Satoru Iwata is just so… so lovable, isn’t he?
I watched the latest Nintendo Direct presentation last weekend, and I just couldn’t get over what a brilliant marketing tool it is, mostly due to the cuddly persona of the Nintendo President, Mr Iwata. As he cheerfully whips his way through the presentation, you can’t help but mentally cheer him on, especially as he stumbles over a few hard-to-pronounce words but stoically carries on regardless. (‘The Wonderful 101‘ caused a few problems, as you can imagine – it’s hard enough to say with English as your first language.)
I’m particularly fond of his penchant for gestures. For most of the presentation he remains in the rigid, hands-straight-by-sides posture of the professional Japanese businessman – none of this no-tie lounging that seems to have been adopted by Nintendo of America president Reggie Fils-Aime. No, Iwata-san is the very model of business-like statesmanship, which is why when he breaks out one of his trademark gestures, it’s hard not to smile. I’m not sure whether there’s someone behind the camera who holds up a sign when it’s time for him to wave his hands about, but I almost want to cheer when he starts flapping his paddles.
As Tiny Cartridge points out, Iwata-san also seems to have developed an official gesture for when he says ‘Nintendo DIRECT’ – the ‘DIRECT’ is accompanied by a charming palms-out ‘viewfinder’ gesture, as if Mr Iwata is reaching out into your very home to touch you with his well-manicured hands. I may have to adopt this gesture in real life, although how I’m going to slip it into conversation is anyone’s guess. Maybe we’ll have to start ‘A Most Agreeable Pastime DIRECT’, in which I can tell you all about the games I haven’t had time to play.
As I said at the start, the chief reason why the Nintendo Direct broadcasts are great is that Iwata-san is so lovable, so basically I just believe anything this cuddly little man says without question. I was a bit miffed about the lack of games for the Wii U and 3DS at the beginning of the year, but then Iwata-san said he was sorry about it, and that they’d been really busy, you-know-how-it-is etc etc and suddenly all was forgiven. In fact I felt a bit guilty that he’d been working so hard for my benefit. The man has a magnetic power I tells ya.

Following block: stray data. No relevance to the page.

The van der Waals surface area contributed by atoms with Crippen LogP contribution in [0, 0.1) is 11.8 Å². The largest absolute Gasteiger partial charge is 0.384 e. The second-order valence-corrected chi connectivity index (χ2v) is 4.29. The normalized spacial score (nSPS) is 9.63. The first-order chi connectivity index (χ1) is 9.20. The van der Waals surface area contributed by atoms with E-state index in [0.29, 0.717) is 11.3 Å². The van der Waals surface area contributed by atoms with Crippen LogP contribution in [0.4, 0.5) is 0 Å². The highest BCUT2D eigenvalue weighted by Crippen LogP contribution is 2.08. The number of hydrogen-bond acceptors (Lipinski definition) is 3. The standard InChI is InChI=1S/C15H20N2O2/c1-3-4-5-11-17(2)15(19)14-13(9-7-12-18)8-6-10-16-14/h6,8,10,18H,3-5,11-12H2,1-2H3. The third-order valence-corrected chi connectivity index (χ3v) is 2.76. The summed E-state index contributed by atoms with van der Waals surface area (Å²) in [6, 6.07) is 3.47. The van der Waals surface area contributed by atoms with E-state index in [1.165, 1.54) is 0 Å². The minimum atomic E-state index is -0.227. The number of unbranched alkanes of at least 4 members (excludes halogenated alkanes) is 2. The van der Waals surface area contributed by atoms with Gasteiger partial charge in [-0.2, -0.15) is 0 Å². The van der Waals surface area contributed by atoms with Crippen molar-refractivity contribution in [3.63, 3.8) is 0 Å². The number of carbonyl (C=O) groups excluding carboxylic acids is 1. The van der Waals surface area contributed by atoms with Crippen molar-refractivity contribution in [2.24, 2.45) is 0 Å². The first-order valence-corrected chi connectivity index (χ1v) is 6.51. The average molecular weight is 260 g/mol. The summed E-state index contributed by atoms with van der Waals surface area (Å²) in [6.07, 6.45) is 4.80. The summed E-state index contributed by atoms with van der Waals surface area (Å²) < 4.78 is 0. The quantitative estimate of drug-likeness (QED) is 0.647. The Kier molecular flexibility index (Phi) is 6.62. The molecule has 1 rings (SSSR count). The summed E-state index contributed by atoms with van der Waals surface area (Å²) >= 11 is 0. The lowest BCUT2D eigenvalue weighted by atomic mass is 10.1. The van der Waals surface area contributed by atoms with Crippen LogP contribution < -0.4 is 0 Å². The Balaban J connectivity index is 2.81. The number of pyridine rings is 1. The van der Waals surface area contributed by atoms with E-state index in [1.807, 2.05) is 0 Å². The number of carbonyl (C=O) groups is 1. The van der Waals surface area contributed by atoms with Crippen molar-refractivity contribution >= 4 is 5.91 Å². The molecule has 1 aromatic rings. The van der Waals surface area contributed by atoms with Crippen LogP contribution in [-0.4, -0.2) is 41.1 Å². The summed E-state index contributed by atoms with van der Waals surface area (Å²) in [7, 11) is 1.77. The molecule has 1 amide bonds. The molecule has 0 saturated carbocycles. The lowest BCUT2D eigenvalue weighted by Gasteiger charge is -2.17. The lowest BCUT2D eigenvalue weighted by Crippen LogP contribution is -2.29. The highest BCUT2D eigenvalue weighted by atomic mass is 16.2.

I was sad to hear about Nintendo’s lower than expected Wii U sales figures this week (check out this interesting analysis by Eurogamer), but I wasn’t that surprised either: I love my little Wii U, but after the launch-day flood of games, there’s been an absolute drought of quality software, so no doubt that has something to do with the tail off in sales. The lack of marketing doesn’t help either – when I told my office co-workers that I was buying a Wii U, not a single one of them knew what it was, and this was during the week it was released.
Still, the good news is that lovely Mr Iwata has promised us lots of wonderful games in the future, including two new Zeldas (hurrah!), a 3D Mario, Super Smash Bros., Mario Kart, Yarn Yoshi and a new one from the makers of Xenoblade Chronicles (which looked a lot like Monster Hunter from the clip they showed – no bad thing). Plus there was great news about an improved Virtual Console heading to Wii U, along with loads of promotions to celebrate 30 years of the Famicom, including an immediate offer to download 1987’s Balloon Fight for 30p. Bargain!
To my shame, I’d never even heard of Balloon Fight, but it turns out to be a brilliantly addictive game: if you’re got a Wii U, download it now before the offer runs out, you won’t regret it. What’s more, it turns out that even watching other people play it is addictive too, as this compelling footage of a middle-aged Japanese man shows:
[As fawned over by Lucius Merriweather.]